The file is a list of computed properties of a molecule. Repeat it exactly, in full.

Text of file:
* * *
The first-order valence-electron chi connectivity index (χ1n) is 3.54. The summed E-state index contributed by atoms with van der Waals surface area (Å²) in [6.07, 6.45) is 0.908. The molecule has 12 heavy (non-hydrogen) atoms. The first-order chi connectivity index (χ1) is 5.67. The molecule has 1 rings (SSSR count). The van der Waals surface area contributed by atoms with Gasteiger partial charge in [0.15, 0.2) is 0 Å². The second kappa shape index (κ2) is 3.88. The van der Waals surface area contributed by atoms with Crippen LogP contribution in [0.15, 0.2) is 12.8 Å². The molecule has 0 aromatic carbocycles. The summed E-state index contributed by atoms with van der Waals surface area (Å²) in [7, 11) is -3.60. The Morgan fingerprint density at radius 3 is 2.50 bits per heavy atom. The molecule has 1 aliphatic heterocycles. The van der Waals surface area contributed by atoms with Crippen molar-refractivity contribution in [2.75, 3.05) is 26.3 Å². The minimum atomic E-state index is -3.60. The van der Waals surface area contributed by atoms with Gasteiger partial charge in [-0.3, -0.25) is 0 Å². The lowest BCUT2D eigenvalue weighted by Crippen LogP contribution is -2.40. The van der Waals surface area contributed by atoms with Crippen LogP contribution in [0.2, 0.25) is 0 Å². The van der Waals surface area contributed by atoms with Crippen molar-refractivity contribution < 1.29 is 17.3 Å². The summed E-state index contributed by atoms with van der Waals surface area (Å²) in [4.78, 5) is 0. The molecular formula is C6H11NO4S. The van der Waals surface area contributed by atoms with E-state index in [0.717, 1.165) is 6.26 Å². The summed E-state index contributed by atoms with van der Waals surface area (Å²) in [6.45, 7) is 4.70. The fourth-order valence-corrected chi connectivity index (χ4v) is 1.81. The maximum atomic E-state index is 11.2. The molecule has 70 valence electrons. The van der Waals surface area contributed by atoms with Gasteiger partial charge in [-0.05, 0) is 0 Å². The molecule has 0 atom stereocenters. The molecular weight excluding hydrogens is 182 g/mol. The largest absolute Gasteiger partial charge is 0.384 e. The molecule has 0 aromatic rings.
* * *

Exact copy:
The first-order valence-electron chi connectivity index (χ1n) is 3.54. The summed E-state index contributed by atoms with van der Waals surface area (Å²) in [6.07, 6.45) is 0.908. The molecule has 12 heavy (non-hydrogen) atoms. The first-order chi connectivity index (χ1) is 5.67. The molecule has 1 rings (SSSR count). The van der Waals surface area contributed by atoms with Gasteiger partial charge in [0.15, 0.2) is 0 Å². The second kappa shape index (κ2) is 3.88. The van der Waals surface area contributed by atoms with Crippen LogP contribution in [0.15, 0.2) is 12.8 Å². The molecule has 0 aromatic carbocycles. The summed E-state index contributed by atoms with van der Waals surface area (Å²) in [7, 11) is -3.60. The Morgan fingerprint density at radius 3 is 2.50 bits per heavy atom. The molecule has 1 aliphatic heterocycles. The van der Waals surface area contributed by atoms with Crippen molar-refractivity contribution in [2.75, 3.05) is 26.3 Å². The minimum atomic E-state index is -3.60. The van der Waals surface area contributed by atoms with Gasteiger partial charge in [-0.3, -0.25) is 0 Å². The lowest BCUT2D eigenvalue weighted by Crippen LogP contribution is -2.40. The van der Waals surface area contributed by atoms with Crippen LogP contribution in [0.2, 0.25) is 0 Å². The van der Waals surface area contributed by atoms with Crippen molar-refractivity contribution < 1.29 is 17.3 Å². The summed E-state index contributed by atoms with van der Waals surface area (Å²) in [4.78, 5) is 0. The molecular formula is C6H11NO4S. The van der Waals surface area contributed by atoms with E-state index in [0.717, 1.165) is 6.26 Å². The summed E-state index contributed by atoms with van der Waals surface area (Å²) in [6.45, 7) is 4.70. The fourth-order valence-corrected chi connectivity index (χ4v) is 1.81. The maximum atomic E-state index is 11.2. The molecule has 70 valence electrons. The van der Waals surface area contributed by atoms with Gasteiger partial charge in [-0.05, 0) is 0 Å². The molecule has 0 atom stereocenters. The molecular weight excluding hydrogens is 182 g/mol. The largest absolute Gasteiger partial charge is 0.384 e. The molecule has 0 aromatic rings.